New treatment programs focus on underserved populations

Monitor staff

Tuesday, January 03, 2017

As state health officials scramble to help open more drug and alcohol treatment programs and sober houses, certain segments of the population have fewer options than others.

For instance, fewer programs exist to treat adolescents and pregnant women. But two new programs in Concord and Rochester will help to expand treatment for those populations.

In Concord, a new adolescent treatment program called Choices is opening Wednesday. Choices is a program of Concord’s Riverbend Community Mental Health and serves teens age 14 and older.

Program officials say it’s critical to intervene and treat signs of addiction as early as possible.

Adolescents represent “a whole bunch of salvageable people,” said Fred White, director of substance use disorders at Choices. “Maybe you can get them before the hook is too deep.”

Choices is an intensive outpatient program, meaning participants don’t live in a residential facility and continue to live at home while they receive counseling, drug testing and other services.

Intensive outpatient programs give the family more of an opportunity to get involved in their child’s treatment and recovery.

The program includes group and individual therapy, contact with the family and case management.

Lead clinician for Choices, Audrey Clairmont, has worked with both adolescents and adults, and she said one of the biggest differences is trying to convince teens they’re not invincible.

Many times when adults are seeking treatment, they have already seen the negative consequences of substance use, like arrests and overdoses.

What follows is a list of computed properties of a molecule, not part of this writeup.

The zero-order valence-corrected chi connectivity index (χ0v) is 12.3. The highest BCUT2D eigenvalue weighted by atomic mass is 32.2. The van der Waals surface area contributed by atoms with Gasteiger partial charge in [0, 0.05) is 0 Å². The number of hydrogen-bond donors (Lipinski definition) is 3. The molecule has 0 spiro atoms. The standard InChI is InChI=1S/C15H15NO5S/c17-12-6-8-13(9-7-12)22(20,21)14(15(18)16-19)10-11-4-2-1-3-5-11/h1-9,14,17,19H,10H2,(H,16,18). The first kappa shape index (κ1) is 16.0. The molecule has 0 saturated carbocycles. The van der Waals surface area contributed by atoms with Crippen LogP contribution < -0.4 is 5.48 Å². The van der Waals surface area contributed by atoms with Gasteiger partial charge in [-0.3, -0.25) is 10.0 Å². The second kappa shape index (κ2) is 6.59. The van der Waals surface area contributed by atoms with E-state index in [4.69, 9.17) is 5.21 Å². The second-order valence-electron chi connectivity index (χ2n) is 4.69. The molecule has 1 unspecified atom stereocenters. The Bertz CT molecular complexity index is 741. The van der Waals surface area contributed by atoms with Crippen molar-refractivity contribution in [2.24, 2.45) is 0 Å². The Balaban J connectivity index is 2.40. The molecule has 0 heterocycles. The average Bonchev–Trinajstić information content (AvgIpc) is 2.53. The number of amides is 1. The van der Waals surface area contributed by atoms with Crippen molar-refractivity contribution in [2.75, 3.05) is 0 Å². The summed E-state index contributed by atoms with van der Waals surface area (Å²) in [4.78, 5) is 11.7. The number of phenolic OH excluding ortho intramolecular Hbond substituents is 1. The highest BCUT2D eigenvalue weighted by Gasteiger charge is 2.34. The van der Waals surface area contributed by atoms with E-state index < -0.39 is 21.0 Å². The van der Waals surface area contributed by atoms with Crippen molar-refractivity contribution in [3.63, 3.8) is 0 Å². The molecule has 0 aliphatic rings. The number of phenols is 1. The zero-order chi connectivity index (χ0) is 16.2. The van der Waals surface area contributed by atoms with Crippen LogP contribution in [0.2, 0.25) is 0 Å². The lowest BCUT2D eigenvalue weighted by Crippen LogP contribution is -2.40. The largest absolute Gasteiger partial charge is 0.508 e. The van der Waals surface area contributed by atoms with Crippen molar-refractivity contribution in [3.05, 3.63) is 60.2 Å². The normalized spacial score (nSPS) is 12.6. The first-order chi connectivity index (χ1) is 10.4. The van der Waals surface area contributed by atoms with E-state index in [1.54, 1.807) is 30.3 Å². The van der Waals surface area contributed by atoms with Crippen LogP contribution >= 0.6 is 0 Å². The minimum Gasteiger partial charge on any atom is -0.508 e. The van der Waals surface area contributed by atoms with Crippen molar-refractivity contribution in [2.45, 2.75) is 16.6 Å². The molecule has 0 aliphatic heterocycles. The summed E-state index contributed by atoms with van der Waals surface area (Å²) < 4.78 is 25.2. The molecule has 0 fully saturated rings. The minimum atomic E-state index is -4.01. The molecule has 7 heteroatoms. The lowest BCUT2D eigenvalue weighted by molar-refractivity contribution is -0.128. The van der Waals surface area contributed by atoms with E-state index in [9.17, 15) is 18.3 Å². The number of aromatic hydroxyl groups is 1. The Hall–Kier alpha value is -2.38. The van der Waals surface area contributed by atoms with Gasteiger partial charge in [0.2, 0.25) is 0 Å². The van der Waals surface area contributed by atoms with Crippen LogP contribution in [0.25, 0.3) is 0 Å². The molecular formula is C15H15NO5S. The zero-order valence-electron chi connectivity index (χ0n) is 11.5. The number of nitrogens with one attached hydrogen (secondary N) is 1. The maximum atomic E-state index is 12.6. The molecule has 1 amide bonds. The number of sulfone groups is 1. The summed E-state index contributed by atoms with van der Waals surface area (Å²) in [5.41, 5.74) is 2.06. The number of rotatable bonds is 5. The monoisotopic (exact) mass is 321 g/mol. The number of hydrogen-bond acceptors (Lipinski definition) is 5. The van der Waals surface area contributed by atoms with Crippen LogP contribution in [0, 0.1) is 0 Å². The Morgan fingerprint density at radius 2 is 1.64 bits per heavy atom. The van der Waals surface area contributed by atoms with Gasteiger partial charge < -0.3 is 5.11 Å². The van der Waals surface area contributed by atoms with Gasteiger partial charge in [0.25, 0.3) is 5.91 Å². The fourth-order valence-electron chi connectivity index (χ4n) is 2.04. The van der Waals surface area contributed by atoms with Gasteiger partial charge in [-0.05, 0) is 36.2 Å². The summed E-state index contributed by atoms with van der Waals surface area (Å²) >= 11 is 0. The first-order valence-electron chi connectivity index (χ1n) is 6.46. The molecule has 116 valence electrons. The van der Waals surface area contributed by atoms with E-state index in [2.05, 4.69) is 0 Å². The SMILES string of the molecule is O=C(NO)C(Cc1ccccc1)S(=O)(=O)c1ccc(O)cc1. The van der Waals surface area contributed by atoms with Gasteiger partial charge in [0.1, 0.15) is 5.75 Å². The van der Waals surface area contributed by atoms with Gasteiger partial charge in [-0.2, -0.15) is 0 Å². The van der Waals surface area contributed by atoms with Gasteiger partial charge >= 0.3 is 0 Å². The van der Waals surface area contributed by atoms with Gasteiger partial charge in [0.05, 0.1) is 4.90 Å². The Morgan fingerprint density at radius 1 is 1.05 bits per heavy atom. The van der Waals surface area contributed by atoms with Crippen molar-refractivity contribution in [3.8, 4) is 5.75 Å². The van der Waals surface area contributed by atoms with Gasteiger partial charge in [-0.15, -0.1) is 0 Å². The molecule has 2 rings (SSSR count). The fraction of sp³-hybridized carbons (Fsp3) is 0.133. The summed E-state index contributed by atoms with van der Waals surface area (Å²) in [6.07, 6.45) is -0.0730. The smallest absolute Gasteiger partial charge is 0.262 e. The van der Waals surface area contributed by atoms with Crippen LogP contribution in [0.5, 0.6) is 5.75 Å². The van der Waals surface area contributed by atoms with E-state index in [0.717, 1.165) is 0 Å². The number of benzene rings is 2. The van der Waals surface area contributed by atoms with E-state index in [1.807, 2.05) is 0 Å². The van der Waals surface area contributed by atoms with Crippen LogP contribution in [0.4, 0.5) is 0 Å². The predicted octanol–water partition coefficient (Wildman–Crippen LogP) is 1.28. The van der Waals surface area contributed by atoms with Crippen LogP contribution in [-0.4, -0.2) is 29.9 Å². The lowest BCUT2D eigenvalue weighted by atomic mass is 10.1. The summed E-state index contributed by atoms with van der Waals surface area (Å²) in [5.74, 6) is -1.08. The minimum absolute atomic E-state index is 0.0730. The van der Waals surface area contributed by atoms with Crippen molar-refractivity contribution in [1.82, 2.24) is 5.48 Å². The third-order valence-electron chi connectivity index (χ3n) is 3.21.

Adolescents usually haven’t experienced those same consequences, Clairmont said. And many don’t respond well to the blanket command of, “Don’t do drugs.”

“I don’t tell teens anything,” Clairmont said. Instead, she tries to get kids to see that they are in charge of their own lives and need to take pains not to ruin it early on.

Choices clinicians also give their patients facts about drugs and alcohol, trying to dispel the notion that a substance like marijuana isn’t harmful because it’s a plant.

One of the project’s biggest objectives is trying to channel kids’ interests into productive and meaningful activities like athletics, book clubs or cooking classes.

Clairmont said her clients will often cite boredom as a reason for relapse.

“That comes up a lot,” she said.

White added that he tries to encourage patients to take control and responsibility for their thoughts. Rather than wallowing in ambivalence and focusing on the negatives, he says, it’s important to give kids the skills to change things.

In addition to encouraging adolescents to do positive activities, clinicians work with them to address the reasons why they are self-medicating.

Underneath most addictions lies a history of trauma, whether it’s past sexual abuse, violence, or a bad home life with parents who fight often.

“The fingerprint of trauma is strongly on the adolescent substance-abuse population,” White said.

Clairmont and White said they hope the Concord community will embrace and support the program for years to come.

“If you don’t get people in there, it won’t be there next year, when it’s your kid,” White said.

Hope on Haven Hill, an intensive residential treatment program in Rochester, recently opened its doors. The house provides a home and treatment for up to eight pregnant women, their newborns and children up to age 5.

Days at the house are structured, with group and private therapy, childbirth classes, recovery support services and life skills coaching.

Women can stay at Hope on Haven Hill for up to a year after they give birth. The facility is one of two in the state that exists specifically for pregnant women and their children; the other is the Cynthia Day Family Center at Keystone Hall in Nashua.

Both are experiencing high demand and have waiting lists.

Those interested for more information about Choices can call 1-844-524-6673 or email

More information about Hope on Haven Hill can be found at or by calling 948-1230.

(Ella Nilsen can be reached at 369-3322, or on Twitter @ella_nilsen.)